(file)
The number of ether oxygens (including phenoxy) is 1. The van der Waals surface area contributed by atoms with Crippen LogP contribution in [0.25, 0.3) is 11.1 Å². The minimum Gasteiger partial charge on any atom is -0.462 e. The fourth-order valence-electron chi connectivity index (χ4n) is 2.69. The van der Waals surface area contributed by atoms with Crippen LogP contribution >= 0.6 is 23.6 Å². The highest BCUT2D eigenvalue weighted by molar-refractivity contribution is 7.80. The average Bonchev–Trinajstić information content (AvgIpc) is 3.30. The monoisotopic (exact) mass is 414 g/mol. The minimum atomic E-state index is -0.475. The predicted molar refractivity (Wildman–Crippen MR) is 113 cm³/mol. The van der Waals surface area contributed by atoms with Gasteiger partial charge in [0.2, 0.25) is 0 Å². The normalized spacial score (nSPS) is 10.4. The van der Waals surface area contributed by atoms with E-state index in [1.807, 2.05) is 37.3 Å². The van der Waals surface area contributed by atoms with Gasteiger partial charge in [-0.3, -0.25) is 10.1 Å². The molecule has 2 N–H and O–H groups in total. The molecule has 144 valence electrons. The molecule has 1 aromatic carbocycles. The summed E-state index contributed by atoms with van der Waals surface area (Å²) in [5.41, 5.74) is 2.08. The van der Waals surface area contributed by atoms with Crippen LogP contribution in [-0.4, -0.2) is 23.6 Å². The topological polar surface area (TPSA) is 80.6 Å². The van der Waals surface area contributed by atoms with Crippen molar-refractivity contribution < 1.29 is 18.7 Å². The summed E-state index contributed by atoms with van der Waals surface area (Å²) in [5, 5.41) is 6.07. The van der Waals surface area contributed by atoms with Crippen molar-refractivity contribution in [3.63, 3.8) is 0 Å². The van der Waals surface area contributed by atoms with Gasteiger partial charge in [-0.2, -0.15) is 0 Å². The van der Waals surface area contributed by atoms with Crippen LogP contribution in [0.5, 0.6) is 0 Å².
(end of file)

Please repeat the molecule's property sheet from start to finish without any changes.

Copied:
The number of ether oxygens (including phenoxy) is 1. The van der Waals surface area contributed by atoms with Crippen LogP contribution in [0.25, 0.3) is 11.1 Å². The minimum Gasteiger partial charge on any atom is -0.462 e. The fourth-order valence-electron chi connectivity index (χ4n) is 2.69. The van der Waals surface area contributed by atoms with Crippen LogP contribution >= 0.6 is 23.6 Å². The highest BCUT2D eigenvalue weighted by molar-refractivity contribution is 7.80. The average Bonchev–Trinajstić information content (AvgIpc) is 3.30. The monoisotopic (exact) mass is 414 g/mol. The minimum atomic E-state index is -0.475. The predicted molar refractivity (Wildman–Crippen MR) is 113 cm³/mol. The van der Waals surface area contributed by atoms with Gasteiger partial charge in [0.2, 0.25) is 0 Å². The normalized spacial score (nSPS) is 10.4. The van der Waals surface area contributed by atoms with E-state index in [1.807, 2.05) is 37.3 Å². The van der Waals surface area contributed by atoms with Gasteiger partial charge in [-0.3, -0.25) is 10.1 Å². The molecule has 2 N–H and O–H groups in total. The molecule has 144 valence electrons. The molecule has 1 aromatic carbocycles. The summed E-state index contributed by atoms with van der Waals surface area (Å²) in [5.41, 5.74) is 2.08. The van der Waals surface area contributed by atoms with Crippen LogP contribution in [-0.4, -0.2) is 23.6 Å². The topological polar surface area (TPSA) is 80.6 Å². The van der Waals surface area contributed by atoms with Crippen molar-refractivity contribution < 1.29 is 18.7 Å². The summed E-state index contributed by atoms with van der Waals surface area (Å²) in [5, 5.41) is 6.07. The van der Waals surface area contributed by atoms with Crippen molar-refractivity contribution in [3.63, 3.8) is 0 Å². The van der Waals surface area contributed by atoms with Gasteiger partial charge in [-0.2, -0.15) is 0 Å². The van der Waals surface area contributed by atoms with Crippen LogP contribution in [0.5, 0.6) is 0 Å².